We also found issues with reluctant stakeholders, overloading subject matter experts and business change saturation.

"What should have taken six months to deliver was taking between eight and ten months"

From growing so quickly, we found that we were always going to the same core people within the company who knew how it was running and the right way to deliver a new process or system change.

The problem was that these people were being sucked from one project to the other. So, what should have taken six months to deliver was taking between eight and ten months. We were unable to find the right resources at the right times to deliver our projects.

We were also delivering too much to the same teams. As the scale of the company grew, we started to lose control of how many deliveries were going to which teams. For instance, a marine underwriting team could have received three new systems in over three months, which would not go down well with that department.

Senior managers and executives were focusing on output rather than capabilities and meeting their own objectives rather than that of the business. We needed to understand why something was important, the benefits and what the motivation was for doing it.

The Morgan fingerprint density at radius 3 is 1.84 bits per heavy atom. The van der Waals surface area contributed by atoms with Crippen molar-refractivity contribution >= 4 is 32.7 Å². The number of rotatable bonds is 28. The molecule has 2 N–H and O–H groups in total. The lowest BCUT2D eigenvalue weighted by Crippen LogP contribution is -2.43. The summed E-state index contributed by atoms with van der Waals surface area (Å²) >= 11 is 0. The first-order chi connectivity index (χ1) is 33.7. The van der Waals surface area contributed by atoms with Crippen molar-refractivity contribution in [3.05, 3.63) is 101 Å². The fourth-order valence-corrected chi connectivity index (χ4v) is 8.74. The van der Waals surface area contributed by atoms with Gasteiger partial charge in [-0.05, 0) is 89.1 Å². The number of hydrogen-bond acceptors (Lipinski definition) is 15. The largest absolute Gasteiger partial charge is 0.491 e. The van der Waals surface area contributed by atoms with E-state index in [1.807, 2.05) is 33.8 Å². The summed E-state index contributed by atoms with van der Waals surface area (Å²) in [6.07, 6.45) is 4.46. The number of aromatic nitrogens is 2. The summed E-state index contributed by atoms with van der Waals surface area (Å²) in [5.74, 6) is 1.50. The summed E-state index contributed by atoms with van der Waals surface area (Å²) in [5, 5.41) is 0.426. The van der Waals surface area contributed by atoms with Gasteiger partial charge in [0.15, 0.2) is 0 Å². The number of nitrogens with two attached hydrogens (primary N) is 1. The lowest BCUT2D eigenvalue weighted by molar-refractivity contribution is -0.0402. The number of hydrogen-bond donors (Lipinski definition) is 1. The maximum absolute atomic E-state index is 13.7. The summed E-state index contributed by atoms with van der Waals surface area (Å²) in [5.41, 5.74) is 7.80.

Building the right team

To address these challenges, we built an independent change team, taking it out of IT and putting it into the business.

It was still part of Operations and reported to the group Chief Operations Officer (COO), but it was distinct from IT and could report independently on projects.

We reported amber and red projects for the first time, but realised that the culture of the organisation needed to change as sponsors took red and amber flags as a personal judgement rather than a true reflection of where the project was at and where it required remedial action.

We also developed a sponsor education program with the help of an external provider (chair of the change management institute). It was a tailored and targeted sponsor education program for senior managers who were informed on what their responsibilities are and how to act as a leader in a forward-thinking company. We still do this today for new and developing sponsors.

"We built an independent change team, taking it out of IT and putting it into the business"